Perhaps, early in my career as a mental health counselor, I couldn’t consider the effect of mental health warehousing. Landing my second professional job gave me the financial power to leave a ghetto apartment in the most murderous city on the East Coast. Since I was only just entering a Master’s Program, I felt extremely privileged. As a result, I aligned myself with my supervisor and other more experienced workers. Without credentials, I was focused on working with people who would get my back.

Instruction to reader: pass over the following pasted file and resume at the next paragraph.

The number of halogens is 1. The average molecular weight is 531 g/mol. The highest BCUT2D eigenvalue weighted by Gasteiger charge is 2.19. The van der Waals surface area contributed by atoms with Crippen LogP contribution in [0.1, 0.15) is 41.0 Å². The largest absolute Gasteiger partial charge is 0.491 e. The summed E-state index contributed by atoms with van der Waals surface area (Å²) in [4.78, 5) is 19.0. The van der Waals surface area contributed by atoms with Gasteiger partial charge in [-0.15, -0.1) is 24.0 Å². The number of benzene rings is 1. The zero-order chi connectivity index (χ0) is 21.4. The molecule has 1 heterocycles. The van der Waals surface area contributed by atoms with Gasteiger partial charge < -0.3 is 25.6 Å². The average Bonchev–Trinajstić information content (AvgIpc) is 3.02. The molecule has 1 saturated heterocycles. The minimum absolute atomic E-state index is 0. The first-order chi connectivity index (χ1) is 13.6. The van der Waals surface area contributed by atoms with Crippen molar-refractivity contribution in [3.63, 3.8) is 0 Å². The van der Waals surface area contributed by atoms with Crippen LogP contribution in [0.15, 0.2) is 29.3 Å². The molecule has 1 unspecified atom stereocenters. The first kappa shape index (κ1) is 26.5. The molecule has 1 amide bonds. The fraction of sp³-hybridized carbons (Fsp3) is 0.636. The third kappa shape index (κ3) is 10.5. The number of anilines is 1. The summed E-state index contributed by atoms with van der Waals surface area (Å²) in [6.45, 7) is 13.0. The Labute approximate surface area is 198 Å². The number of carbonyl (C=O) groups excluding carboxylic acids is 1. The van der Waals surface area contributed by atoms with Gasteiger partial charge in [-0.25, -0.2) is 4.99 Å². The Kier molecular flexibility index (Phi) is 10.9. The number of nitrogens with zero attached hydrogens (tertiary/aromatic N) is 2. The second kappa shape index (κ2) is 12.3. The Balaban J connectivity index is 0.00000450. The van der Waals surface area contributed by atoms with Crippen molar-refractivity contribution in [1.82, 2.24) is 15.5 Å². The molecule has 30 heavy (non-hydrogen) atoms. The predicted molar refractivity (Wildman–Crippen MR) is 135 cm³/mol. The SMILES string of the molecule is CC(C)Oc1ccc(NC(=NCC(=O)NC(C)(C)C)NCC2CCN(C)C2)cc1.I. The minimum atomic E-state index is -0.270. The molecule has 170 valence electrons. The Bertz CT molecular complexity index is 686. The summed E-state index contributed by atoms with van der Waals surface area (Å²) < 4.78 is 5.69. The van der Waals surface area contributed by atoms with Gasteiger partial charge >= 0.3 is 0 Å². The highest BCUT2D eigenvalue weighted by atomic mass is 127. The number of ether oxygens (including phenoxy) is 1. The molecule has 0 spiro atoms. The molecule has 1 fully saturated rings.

One day, I received a client and was ready to get to work on housing issues, when I found out that she came attached with a more experienced case manager. Though not very talkative, she did tell me very clearly that she did not want to go to a particular boarding home, the largest such facility in the county. When I talked to the case manager who would later be my supervisor when I got promoted, he was clear about the woman’s future. She had to go to the unwanted boarding home.
“Wow, that girl is really sick!” I heard the coworker who worked the graveyard shift at the crisis house say.